New businesses springing up after opening of revamped Ellis Theater
Dr. Daniel Barnard said it was the intention to create a big splash with the opening of the Ellis Theater in Philadelphia.
Phase one of the $40 million project that will eventually house Marty Stuart’s immense collection of country music artifacts, opened its doors in December with a four-night grand reopening weekend.
“Marty Stuart, Ricky Skaggs and Bill Gather in four days was quite the scene,” said Barnard, the executive director of the Congress of Country Music. “There were a lot of people in town that came for the entire week. I think we created the splash we intended to.”
More: Hospital bucks trendA ray of hope: Mississippi Delta town may see hospital reopen when others are closing
More: Jackson Water CrisisJackson water crisis forces some restaurants to close. Mayor hopes system fixed by Saturday
The Ellis is a 100-year-old venue that has been restored and is serving the community again.
The Ellis Theatre was originally built as a silent movie theater in 1926 by the late Henry Bell Hutchison. In recent years it has served as a performance space for the Philadelphia-Neshoba County Arts Council.
“Now, it’s more of a long-term situation as we are waiting to see the impact on the community as we go forward,” Barnard said.
The long-term impact seems to be in good position as a new restaurant is opening just steps away from the Ellis Theater on the square in Philadelphia. Barnard also says the David Vowell and the Community Development Partnership of Philadelphia is in negotiations with multiple hotel chains to build and open a hotel in the downtown footprint.
“Many of the people came for the grand opening stayed at the reservation at the Golden Moon and that is fine,” Barnard said. “But there really is a need for a hotel in Philadelphia and this seems to be the tipping point for that and many other economic development opportunities.”
Barnard said it’s even a bigger mark for the Congress of Country Music because once this project opens fully, it’s going to be a regional draw.
“People will come from all over to see the collection and to see performances here,” he said.
The ribbon-cutting ceremony featured three prayers of invocation delivered by Philadelphia Mayor James Young, Choctaw Chief Cyrus Ben, and State Sen. Jennifer Branning. Marty Stuart and Connie Smith, along with other VIP attendees, joined the Choctaw Dancers for a special performance in the streets of downtown Philadelphia, and Mayor Young, Chief Ben, Marty Stuart and others gave speeches to honor the momentous occasion.
The opening night performance was headlined by Marty Stuart and His Fabulous Superlatives with special performances by Connie Smith and Jontavious Willis. The weekend continued with Ricky Skaggs, Vince Gill and Bill Gaither highlighting the star-studded season for the Ellis Theater in downtown Philadelphia.
As for the opening weekend, Barnard said returns have been positive with an eye to the future.
“We had a big debrief about it. There are always one or two things you could do better, but in general we accomplished what we wanted to,” he said. “Our intention was to be as inclusive to everyone as we could. We feel like we did that and that we will continue to do that in the future.”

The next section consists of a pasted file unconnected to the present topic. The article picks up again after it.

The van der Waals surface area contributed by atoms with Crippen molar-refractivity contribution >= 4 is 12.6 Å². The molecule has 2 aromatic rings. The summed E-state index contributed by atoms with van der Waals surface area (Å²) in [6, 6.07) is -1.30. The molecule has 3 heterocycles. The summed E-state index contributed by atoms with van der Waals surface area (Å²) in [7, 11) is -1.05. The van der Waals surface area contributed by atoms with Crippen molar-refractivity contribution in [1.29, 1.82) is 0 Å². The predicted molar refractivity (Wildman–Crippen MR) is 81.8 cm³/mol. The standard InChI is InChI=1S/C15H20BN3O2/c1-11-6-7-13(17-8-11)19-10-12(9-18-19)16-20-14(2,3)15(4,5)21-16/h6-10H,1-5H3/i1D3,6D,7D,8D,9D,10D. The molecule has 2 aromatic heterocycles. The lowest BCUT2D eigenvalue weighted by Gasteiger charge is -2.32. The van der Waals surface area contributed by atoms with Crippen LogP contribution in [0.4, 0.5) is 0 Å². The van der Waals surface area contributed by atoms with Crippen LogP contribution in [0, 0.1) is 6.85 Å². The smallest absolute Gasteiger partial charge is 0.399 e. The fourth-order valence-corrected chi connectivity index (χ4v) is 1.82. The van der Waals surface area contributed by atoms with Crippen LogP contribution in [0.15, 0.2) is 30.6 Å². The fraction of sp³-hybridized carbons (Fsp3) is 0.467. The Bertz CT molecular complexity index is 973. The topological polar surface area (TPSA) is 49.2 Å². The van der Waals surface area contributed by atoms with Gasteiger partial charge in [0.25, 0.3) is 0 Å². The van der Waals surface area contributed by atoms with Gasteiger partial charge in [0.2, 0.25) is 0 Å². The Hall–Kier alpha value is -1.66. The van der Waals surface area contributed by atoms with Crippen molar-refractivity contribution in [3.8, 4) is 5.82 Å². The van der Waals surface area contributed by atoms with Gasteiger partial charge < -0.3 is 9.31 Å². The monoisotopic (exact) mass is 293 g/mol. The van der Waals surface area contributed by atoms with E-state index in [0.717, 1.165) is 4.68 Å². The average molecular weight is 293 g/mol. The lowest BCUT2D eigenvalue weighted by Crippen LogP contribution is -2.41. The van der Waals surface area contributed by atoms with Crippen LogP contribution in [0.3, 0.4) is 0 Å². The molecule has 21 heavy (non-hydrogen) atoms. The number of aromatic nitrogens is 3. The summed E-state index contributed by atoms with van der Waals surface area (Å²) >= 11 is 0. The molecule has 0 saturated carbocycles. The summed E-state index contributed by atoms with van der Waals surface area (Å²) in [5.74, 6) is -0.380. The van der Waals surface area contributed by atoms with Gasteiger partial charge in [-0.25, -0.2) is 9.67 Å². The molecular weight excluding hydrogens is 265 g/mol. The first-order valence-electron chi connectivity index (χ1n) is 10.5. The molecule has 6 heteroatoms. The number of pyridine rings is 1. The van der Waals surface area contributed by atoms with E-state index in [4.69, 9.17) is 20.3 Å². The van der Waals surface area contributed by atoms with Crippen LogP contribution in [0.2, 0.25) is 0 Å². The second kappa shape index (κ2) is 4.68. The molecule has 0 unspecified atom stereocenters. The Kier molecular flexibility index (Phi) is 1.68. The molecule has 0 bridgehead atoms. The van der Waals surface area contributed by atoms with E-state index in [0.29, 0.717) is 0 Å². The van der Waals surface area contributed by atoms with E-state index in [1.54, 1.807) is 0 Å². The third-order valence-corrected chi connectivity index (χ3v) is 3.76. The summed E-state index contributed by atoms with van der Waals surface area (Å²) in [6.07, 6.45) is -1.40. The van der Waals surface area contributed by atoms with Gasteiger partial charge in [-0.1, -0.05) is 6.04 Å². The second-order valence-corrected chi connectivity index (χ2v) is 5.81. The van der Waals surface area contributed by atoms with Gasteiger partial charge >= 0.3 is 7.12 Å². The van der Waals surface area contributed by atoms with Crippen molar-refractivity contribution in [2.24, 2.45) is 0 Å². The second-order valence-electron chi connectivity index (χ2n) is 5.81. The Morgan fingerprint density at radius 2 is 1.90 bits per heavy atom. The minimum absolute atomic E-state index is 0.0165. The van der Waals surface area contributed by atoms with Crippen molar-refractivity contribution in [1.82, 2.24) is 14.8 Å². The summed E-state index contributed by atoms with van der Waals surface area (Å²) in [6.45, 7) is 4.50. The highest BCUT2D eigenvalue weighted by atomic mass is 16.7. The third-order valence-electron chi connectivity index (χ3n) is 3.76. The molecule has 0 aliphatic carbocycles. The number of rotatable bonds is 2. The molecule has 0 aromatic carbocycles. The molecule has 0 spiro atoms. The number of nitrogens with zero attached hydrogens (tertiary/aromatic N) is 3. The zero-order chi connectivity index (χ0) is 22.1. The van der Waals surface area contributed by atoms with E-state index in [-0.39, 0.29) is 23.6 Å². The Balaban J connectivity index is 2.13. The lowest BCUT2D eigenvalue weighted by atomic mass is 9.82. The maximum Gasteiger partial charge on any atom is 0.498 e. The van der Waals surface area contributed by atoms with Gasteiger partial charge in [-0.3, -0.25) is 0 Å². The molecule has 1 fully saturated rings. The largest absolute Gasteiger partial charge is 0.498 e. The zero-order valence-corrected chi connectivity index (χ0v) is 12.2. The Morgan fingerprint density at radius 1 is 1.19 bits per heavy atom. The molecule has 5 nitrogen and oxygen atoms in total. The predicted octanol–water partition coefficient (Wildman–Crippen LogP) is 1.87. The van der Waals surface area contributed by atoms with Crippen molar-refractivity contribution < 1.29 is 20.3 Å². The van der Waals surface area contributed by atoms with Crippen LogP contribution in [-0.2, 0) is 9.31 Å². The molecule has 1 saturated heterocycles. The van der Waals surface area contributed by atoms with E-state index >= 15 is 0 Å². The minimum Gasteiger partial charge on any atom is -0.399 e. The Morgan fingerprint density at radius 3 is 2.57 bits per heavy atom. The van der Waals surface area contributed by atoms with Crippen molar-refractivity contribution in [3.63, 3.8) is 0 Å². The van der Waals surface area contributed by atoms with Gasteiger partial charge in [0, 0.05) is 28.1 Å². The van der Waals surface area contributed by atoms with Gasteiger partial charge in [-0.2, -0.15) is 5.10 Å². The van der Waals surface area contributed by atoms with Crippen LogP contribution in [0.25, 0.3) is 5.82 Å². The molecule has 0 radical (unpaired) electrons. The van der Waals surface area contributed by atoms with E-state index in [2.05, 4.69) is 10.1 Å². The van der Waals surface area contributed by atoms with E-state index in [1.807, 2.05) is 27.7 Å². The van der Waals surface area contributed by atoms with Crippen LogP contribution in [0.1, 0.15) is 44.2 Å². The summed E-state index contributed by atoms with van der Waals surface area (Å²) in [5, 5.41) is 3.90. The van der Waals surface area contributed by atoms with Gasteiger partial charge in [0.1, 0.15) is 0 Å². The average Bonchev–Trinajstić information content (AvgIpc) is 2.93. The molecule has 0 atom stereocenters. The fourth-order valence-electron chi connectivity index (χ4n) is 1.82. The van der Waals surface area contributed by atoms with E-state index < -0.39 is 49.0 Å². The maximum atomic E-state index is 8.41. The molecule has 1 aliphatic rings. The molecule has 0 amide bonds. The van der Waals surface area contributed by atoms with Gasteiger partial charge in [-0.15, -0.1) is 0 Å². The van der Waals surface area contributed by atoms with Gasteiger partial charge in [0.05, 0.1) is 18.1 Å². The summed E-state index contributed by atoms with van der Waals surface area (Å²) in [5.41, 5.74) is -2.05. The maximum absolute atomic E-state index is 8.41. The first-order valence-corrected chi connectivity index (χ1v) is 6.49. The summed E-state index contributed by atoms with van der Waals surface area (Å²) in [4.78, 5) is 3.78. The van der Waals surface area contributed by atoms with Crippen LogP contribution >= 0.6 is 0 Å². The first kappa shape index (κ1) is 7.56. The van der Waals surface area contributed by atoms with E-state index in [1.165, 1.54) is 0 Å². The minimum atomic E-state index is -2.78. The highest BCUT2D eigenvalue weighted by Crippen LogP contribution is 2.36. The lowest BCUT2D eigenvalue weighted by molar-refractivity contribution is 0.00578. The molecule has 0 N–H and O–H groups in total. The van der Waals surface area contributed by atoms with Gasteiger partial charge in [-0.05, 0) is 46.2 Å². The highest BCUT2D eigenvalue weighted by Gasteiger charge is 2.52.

The Ellis Theater will continue its inaugural season with a variety of shows, including Mississippi native, HARDY. Performances in the historic Ellis Theater offer an intimate setting, creating a spiritual home for country music in the Magnolia State, promoters said.
Barnard said the mission of the Congress of Country Music is to reclaim, redefine and reintroduce the true heart and soul of country music.
“As country music’s most notable ambassador and the culture’s main archetypal crusader, Marty Stuart’s mission is to preserve and propel the authenticity of the culture of country music to future generations,” he said.
They claim the Congress of Country Music is the home of the largest private collection of country music artifacts in the world.
Up next for the Ellis is the Old Crow Medicine Show on Jan. 8, followed by Dervish on Feb. 24. The North Mississippi All Stars will perform April 14.
Phase 2 of Marty Stuart’s Congress of Country Music will see the construction of a new community center and meeting space on the lot just north of the theater. Featuring a giant, cathedral-style window arched to a center point at the top, the building will pay homage to the legendary Ryman Auditorium, home to the Grand Ole Opry in Nashville from 1943 until 1974.
Then in the final stage, a museum and the educational building will be completed in the back that will serve as an exhibit space for Stuart’s personal collection of more than 20,000 pieces of country music memorabilia.
Included are boots, hats and other clothing items, personal belongings, hand-written manuscripts, vehicles and vintage guitars owned by musicians including Charley Pride, Pop Staples, Johnny Cash, Jimmie Rogers and others. Some of those items are currently on display in Jackson through December as part of "The World of Marty Stuart" exhibit at the Two Mississippi Museums.
This article originally appeared on Mississippi Clarion Ledger: New businesses springing up after opening of revamped Ellis Theater